Tag Archive | Publishing

My Publishing Intern Adventures – Crimson Publishing

Interning is a way of life in the publishing industry. You want to work in publishing? Well, get out there and start interning!

I just wanted to quickly share one of my interning experiences in London. I’ve done an overall of three internships, each was unique in it’s own way. 

My latest internship was at Crimson Publishing, an independent education publisher that also releases a lot of other business start ups, parenting and British heritage and culture books. 


For four weeks I was paid minimum wage (SEE! They DO pay sometimes! Totally win!), working four days a week to update their annual title HEAP. It’s a reference book used by student who have completed, or are going to complete their A-levels. It shows which uni’s around the UK accept what grades. It’s a fantastic guide to use when revising for the exams. 

During those four weeks I fact checked notes from the editor of the book. I updated changes through Crimson’s HEAP database, with the updates going live on the website. We had a pretty tight deadline so I have to get through amounts of pages and chapters in a set timeframe, learning to prioritise ad make sure I hit my targets in order for the book to be published on time. I learned Crimson’s House Style, always a great thing understand a publisher’s house rules for copy. 

I got to know members of the sales team as that’s who I was sitting with, and it was great to see how the inside ‘works’ for a medium sized publisher.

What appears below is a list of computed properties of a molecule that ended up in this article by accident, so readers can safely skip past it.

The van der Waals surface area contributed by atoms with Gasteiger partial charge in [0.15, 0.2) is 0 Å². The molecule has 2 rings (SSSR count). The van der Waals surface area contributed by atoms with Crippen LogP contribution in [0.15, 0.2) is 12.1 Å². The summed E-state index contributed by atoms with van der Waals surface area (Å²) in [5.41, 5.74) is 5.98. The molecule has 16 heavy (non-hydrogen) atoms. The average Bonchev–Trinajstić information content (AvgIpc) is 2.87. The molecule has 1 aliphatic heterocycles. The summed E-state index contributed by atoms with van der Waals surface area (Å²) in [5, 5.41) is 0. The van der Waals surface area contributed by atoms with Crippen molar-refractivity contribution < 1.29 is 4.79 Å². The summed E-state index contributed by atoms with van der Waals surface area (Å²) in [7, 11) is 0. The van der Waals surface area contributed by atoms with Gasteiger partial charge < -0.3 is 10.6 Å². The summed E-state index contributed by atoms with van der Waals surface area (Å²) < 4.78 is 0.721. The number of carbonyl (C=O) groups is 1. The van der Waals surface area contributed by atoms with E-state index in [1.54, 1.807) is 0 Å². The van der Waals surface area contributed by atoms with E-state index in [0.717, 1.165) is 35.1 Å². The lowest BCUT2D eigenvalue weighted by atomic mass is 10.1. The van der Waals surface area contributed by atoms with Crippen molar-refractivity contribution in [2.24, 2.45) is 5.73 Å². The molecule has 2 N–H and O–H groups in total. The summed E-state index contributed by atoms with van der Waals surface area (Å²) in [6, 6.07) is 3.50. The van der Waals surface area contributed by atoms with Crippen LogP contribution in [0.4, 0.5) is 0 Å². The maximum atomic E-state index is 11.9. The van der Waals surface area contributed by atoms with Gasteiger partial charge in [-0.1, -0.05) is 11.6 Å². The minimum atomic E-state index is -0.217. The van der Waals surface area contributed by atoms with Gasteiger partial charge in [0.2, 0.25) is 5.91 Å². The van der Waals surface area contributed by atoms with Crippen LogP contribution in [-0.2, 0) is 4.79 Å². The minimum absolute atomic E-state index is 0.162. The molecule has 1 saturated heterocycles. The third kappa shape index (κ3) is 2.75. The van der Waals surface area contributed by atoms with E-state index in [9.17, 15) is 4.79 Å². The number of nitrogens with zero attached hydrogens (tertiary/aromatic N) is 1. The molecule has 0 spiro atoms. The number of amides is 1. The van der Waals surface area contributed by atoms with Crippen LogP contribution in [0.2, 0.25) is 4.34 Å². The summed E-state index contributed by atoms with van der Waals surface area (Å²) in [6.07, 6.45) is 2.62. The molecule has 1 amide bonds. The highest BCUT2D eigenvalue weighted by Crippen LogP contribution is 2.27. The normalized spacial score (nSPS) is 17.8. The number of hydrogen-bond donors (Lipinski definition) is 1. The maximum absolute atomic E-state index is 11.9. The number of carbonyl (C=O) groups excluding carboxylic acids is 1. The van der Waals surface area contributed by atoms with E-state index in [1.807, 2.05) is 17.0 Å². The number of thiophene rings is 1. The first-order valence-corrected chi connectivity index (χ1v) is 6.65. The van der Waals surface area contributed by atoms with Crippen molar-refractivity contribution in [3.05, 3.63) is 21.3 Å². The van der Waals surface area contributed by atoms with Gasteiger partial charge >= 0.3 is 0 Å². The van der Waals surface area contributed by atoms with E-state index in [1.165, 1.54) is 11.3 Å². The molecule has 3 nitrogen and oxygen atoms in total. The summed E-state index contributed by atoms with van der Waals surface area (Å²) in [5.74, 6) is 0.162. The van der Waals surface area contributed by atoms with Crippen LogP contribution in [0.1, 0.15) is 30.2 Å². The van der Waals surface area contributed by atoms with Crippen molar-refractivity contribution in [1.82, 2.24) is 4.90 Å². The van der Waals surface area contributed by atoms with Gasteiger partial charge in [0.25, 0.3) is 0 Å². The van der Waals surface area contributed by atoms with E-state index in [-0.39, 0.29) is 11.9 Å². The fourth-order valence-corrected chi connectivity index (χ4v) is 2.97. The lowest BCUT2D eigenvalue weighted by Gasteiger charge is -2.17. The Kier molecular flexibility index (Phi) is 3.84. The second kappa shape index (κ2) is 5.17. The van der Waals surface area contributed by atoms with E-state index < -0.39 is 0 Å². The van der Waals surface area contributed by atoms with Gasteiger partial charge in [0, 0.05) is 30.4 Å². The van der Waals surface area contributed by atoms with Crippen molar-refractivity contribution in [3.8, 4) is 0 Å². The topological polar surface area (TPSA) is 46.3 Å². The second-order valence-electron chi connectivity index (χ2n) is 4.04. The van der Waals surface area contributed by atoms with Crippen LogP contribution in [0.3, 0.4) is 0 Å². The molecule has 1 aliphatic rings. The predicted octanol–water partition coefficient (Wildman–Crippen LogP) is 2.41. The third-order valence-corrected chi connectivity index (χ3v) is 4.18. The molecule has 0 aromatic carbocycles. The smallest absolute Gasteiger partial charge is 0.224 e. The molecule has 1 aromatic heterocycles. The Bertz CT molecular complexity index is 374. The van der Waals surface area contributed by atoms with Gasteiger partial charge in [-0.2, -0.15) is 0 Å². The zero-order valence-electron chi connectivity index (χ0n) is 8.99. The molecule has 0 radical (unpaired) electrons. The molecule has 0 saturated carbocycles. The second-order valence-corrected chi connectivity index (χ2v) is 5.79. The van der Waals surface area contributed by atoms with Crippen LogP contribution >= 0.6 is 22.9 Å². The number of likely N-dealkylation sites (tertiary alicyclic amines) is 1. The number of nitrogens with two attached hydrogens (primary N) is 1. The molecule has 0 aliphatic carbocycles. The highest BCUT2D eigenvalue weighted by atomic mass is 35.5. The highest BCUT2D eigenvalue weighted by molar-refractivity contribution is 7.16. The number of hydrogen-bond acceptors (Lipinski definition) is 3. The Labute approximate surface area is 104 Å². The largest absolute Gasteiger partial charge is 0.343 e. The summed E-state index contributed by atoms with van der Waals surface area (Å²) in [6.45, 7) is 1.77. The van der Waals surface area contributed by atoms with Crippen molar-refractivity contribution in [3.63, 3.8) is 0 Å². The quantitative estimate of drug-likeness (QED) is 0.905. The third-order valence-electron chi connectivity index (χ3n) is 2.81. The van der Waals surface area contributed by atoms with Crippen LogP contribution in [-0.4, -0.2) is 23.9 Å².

I really enjoyed my time at Crimson. I learned so much and it was a joy to work on a project that was completed in the selected timeframe. Culturally, I learned so much about the demographic of England, as well as their education system, that it was only unavoidable that I feel more in love with the country. 

I’m so grateful for being chosen for such a great opportunity. It wasn’t what most editorial interns dream of doing, but I am also happy to learn whatever I can. Each publisher is different and no matter what  one is doing, it’s the skills and contacts learned that make mostly every internship totally worth it. 

If you’re in London and looking to begin working in publishing, check out the SYP’s latest panel discussion on Your Rights as an Intern!

Freshly Published Feb 2013

It’s time for what’s going to be (or already has) been published this month! Have a look and get reading! All summaries are from Goodreads.

city of cover

City of a Thousand Dolls by Miriam Foster

An exotic treat set in an entirely original, fantastical world brimming with deadly mystery, forbidden romance, and heart-stopping adventure.

Nisha was abandoned at the gates of the City of a Thousand Dolls when she was just a child. Now sixteen, she lives on the grounds of the isolated estate, where orphan girls apprentice as musicians, healers, courtesans, and, if the rumors are true, assassins. Nisha makes her way as Matron’s assistant, her closest companions the mysterious cats that trail her shadow. Only when she begins a forbidden flirtation with the city’s handsome young courier does she let herself imagine a life outside the walls. Until one by one, girls around her start to die.

Before she becomes the next victim, Nisha decides to uncover the secrets that surround the girls’ deaths. But by getting involved, Nisha jeopardizes not only her own future in the City of a Thousand Dolls—but her own life.

Out of Nowhere

Out of Nowhere by Maria Padian

At Maquoit High School, Tom Bouchard has it made: captain and star of the soccer team, boyfriend to one of the prettiest, most popular girls, and third in his class, likely to have his pick of any college, if he ever bothers filling out his applications. But life in his idyllic small Maine town quickly gets turned upside down after the events of 9/11.